Considering it was the first full year cycling since my knee replacement, 2016 turned out to be surprisingly successful on the bike. OK I was unable to tour but I was back on the road and even managed some rides in France from centrally based campsites. The result was a surprising 1,600 miles over the 12-month period. In stark contrast my cycling regressed significantly in 2017 as my other (right) knee has now deteriorated and the TKR joint has also been playing up from time-to-time. I don’t need to look at the bike computers to know that the mileage is low, very low – not much more than 300 miles in fact, ouch! It’s already clear that cycling in the future will probably continue to be difficult, although there is a ray of light on the horizon.
I have now been living with knee problems for some years and frequently toyed with the idea of going electric but never really liked what I saw. However, as the aforementioned problems have escalated I finally bit the bullet and in August converted my Trek 830 MTB to front wheel electric power assistance. It is early days but the experience of the electric bike conversion has so far been excellent; it works well, is particularly helpful on hills, has a range of +50 miles and most of all gets me back on the road and is great fun to use. Only recently I managed a few longer, very enjoyable rides and it seems that this may have to be the shape of my cycling future, we shall see.
Despite these personal problems, during 2017 the world of cycling in the UK seemed to go from strength to strength and on one occasion this year I even managed to join the wannabe racers on Box Hill. However, cycling still seems to sit uncomfortably within modern society and the question seems to be – can you have too much of a good thing? To my dismay I’m thinking the answer for now might be yes.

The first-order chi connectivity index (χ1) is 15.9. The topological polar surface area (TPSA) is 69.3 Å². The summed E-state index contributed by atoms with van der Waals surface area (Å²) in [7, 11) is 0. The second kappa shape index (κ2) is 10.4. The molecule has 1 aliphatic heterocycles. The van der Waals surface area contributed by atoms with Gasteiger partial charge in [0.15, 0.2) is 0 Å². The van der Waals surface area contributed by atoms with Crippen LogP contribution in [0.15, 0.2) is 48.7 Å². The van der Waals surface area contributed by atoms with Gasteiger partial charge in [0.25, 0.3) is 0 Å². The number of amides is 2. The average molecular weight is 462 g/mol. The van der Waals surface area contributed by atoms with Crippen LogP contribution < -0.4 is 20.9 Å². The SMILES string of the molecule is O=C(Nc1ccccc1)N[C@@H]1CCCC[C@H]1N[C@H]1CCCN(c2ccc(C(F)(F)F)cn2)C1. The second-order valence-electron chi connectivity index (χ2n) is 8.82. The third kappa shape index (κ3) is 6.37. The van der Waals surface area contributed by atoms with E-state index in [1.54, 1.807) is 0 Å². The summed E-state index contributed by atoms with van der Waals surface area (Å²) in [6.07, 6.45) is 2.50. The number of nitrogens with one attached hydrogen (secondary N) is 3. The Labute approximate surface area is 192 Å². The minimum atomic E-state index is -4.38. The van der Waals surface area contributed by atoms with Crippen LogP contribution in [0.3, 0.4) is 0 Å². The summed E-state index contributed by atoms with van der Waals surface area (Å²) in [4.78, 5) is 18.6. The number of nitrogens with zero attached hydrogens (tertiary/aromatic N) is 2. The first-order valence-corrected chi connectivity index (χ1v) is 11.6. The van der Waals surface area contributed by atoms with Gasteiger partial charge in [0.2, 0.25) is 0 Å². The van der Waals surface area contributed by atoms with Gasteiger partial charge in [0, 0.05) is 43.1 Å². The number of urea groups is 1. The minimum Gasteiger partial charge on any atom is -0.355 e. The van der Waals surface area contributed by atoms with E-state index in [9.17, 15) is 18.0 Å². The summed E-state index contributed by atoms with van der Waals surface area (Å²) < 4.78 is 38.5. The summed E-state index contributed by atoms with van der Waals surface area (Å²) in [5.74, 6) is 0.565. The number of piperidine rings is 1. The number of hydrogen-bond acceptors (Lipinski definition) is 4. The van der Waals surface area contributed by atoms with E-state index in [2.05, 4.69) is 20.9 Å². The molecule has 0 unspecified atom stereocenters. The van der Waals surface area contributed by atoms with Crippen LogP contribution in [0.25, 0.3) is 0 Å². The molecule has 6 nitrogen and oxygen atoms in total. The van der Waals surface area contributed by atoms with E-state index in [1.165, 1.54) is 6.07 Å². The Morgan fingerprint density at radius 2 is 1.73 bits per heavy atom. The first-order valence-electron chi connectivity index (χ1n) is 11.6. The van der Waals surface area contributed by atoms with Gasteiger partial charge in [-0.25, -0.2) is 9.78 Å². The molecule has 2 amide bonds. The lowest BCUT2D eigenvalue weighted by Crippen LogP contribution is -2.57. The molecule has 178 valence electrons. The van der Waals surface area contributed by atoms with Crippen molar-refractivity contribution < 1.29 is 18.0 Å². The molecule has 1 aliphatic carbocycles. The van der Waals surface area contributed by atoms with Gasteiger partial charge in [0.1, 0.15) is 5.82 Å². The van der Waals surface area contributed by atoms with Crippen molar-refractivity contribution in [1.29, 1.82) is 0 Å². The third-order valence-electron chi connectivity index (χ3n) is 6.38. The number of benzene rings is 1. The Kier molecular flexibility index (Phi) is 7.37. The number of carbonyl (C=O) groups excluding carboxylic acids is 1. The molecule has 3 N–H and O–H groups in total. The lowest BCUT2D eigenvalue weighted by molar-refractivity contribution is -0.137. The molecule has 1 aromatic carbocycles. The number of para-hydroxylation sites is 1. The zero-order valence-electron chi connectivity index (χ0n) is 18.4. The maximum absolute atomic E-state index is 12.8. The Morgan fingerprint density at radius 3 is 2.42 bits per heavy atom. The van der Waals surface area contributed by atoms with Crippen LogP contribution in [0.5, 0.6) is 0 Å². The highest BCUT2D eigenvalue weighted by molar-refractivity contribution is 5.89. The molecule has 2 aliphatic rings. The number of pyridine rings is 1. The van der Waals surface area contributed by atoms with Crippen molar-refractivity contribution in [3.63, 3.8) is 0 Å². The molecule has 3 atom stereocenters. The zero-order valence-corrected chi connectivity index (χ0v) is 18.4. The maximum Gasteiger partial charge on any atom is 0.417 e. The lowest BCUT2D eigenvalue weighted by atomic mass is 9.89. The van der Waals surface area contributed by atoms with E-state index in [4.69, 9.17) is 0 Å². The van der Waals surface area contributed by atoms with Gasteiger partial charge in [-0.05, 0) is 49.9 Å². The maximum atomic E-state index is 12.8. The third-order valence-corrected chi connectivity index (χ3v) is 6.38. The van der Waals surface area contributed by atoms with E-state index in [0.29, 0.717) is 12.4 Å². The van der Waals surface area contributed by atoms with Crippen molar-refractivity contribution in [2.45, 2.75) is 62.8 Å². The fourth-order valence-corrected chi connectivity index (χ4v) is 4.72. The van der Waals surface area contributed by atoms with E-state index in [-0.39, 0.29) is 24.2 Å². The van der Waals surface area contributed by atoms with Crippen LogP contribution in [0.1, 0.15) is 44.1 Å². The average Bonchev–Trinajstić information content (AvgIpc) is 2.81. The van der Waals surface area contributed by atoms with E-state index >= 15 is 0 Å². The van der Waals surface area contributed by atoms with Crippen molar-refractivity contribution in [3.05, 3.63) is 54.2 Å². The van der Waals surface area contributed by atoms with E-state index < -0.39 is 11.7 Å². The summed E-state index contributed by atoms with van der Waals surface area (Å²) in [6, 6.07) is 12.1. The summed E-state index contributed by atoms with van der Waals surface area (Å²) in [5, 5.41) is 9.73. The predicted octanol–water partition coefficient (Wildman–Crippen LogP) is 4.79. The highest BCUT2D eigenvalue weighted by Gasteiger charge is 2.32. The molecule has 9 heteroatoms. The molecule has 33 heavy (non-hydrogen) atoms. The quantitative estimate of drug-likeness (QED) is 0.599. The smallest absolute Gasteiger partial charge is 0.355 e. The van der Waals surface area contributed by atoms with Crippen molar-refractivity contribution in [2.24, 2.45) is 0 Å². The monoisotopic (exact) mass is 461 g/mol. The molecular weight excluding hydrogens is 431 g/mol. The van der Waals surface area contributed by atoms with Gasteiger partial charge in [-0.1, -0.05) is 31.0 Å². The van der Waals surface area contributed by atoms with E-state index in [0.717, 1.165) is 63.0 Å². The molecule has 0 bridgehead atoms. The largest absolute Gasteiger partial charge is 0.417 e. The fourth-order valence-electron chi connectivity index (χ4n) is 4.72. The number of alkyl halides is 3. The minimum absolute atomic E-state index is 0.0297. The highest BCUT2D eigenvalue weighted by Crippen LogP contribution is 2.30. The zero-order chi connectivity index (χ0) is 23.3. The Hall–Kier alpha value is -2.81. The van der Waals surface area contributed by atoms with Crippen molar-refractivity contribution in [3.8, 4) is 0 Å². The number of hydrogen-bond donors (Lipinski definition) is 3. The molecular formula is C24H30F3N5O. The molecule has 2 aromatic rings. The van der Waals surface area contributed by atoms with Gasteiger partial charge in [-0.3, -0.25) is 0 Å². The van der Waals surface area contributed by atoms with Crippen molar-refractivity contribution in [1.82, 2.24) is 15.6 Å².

The masses of cyclists that now roam across this part of England are becoming something of a problem and there are signs that the tolerance of motorists and residents is wearing thin. Ironically some of the worst culprits seem to be cycle clubs, who in peloton formation of up to 100 metres or more long and two or more abreast, speed around the roads and lanes with little if any consideration for anybody else, including other cyclists! As cyclists we all know about the lack of consideration and aggressive attitude and actions of motorists and even pedestrians but this does not give cyclists the right to do the same, in fact it is both inconsiderate, dangerous and not good for cycling in general. May I therefore suggest a New Year’s resolution for all – be polite and considerate to all others when cycling. It costs nothing, it almost certainly will benefit everyone and you never know, it might improve the quality of your ride – stranger things have happened!
Even with the set-backs I did manage to revisit some of my old rides in 2017. Given cycling limitations over the past three years, it’s been especially rewarding and enjoyable to go back to familiar rides, thereby seeing places and scenery with new eyes. Furthermore, with the recent addition of electric assistance I have been able to reinvent old routes. To my surprise the result has led to a rejuvenation of some local rides, which if I’m honest had become somewhat mundane and inevitably repetitive after more than 20-years on the same roads. Hopefully, this positive development will continue into the New Year – less is more?
During the year I continued to document some of these and other favourite rides in this part of England. I was particularly pleased to see the reconstruction of Flanchford Bridge eventually completed after 9-months in early March, as it plays a critical role in many of my rides and therefore caused significant problems during its period of closure. I’ve also continued to discuss specific features of cycling in Life-on-a-Bike (LOAB), as well as tents and YHA accommodation. I particularly enjoyed writing Cycling Rocks, which had been in the back of my mind for a while and discusses what and where the materials come from that make up a bicycle.
Once again I’m pleased to see there is a keen interest in these and older Round The Bend blogs. Up until the end of November the site had attracted more than 4,500 visits from far-and-wide in 2017. Please do get in touch if you have any relevant thoughts, queries or just to say – hello.
I’m writing Round-Up early this year as I’m going to be busy for a while and don’t expect to be cycling at all over the coming weeks. I will therefore also be taking a short break from writing Round The Bend. Notwithstanding, I plan to be back as soon as possible in the New Year, which I hope will turn out to be a better cycling year than 2017.